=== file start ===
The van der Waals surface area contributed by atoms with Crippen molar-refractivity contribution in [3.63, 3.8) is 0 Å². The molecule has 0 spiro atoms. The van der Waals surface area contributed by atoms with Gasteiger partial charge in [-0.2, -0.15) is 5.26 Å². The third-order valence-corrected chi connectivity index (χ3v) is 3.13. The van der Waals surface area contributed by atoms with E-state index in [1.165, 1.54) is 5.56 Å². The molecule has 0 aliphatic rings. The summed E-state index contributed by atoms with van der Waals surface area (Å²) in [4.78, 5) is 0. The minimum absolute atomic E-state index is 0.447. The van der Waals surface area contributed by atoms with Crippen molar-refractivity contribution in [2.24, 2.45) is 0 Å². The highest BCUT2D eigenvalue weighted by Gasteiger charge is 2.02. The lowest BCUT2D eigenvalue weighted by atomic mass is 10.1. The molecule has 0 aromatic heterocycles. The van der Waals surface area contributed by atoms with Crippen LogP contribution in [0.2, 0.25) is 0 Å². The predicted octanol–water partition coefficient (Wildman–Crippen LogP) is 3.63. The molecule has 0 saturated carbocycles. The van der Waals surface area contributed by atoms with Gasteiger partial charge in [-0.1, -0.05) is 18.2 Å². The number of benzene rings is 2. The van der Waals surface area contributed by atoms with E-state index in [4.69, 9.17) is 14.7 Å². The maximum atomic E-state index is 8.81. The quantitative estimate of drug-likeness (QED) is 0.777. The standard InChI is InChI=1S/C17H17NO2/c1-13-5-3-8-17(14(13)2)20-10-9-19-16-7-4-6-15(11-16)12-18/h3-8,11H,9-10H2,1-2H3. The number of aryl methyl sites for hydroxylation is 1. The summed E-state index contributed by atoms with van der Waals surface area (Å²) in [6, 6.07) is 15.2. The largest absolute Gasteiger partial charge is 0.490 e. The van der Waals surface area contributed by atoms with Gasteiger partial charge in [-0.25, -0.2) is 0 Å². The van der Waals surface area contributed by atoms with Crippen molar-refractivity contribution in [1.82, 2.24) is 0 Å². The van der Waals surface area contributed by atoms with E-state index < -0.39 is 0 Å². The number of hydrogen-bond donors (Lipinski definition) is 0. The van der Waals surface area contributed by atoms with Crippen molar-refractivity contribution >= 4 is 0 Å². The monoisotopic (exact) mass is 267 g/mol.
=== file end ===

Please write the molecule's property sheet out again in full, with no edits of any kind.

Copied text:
The van der Waals surface area contributed by atoms with Crippen molar-refractivity contribution in [3.63, 3.8) is 0 Å². The molecule has 0 spiro atoms. The van der Waals surface area contributed by atoms with Gasteiger partial charge in [-0.2, -0.15) is 5.26 Å². The third-order valence-corrected chi connectivity index (χ3v) is 3.13. The van der Waals surface area contributed by atoms with E-state index in [1.165, 1.54) is 5.56 Å². The molecule has 0 aliphatic rings. The summed E-state index contributed by atoms with van der Waals surface area (Å²) in [4.78, 5) is 0. The minimum absolute atomic E-state index is 0.447. The van der Waals surface area contributed by atoms with Crippen molar-refractivity contribution in [2.24, 2.45) is 0 Å². The highest BCUT2D eigenvalue weighted by Gasteiger charge is 2.02. The lowest BCUT2D eigenvalue weighted by atomic mass is 10.1. The molecule has 0 aromatic heterocycles. The van der Waals surface area contributed by atoms with Crippen LogP contribution in [0.2, 0.25) is 0 Å². The predicted octanol–water partition coefficient (Wildman–Crippen LogP) is 3.63. The molecule has 0 saturated carbocycles. The van der Waals surface area contributed by atoms with Gasteiger partial charge in [-0.1, -0.05) is 18.2 Å². The number of benzene rings is 2. The van der Waals surface area contributed by atoms with E-state index in [4.69, 9.17) is 14.7 Å². The maximum atomic E-state index is 8.81. The quantitative estimate of drug-likeness (QED) is 0.777. The standard InChI is InChI=1S/C17H17NO2/c1-13-5-3-8-17(14(13)2)20-10-9-19-16-7-4-6-15(11-16)12-18/h3-8,11H,9-10H2,1-2H3. The number of aryl methyl sites for hydroxylation is 1. The summed E-state index contributed by atoms with van der Waals surface area (Å²) in [6, 6.07) is 15.2. The largest absolute Gasteiger partial charge is 0.490 e. The van der Waals surface area contributed by atoms with Gasteiger partial charge in [-0.25, -0.2) is 0 Å². The van der Waals surface area contributed by atoms with Crippen molar-refractivity contribution in [1.82, 2.24) is 0 Å². The van der Waals surface area contributed by atoms with E-state index < -0.39 is 0 Å². The number of hydrogen-bond donors (Lipinski definition) is 0. The van der Waals surface area contributed by atoms with Crippen molar-refractivity contribution >= 4 is 0 Å². The monoisotopic (exact) mass is 267 g/mol.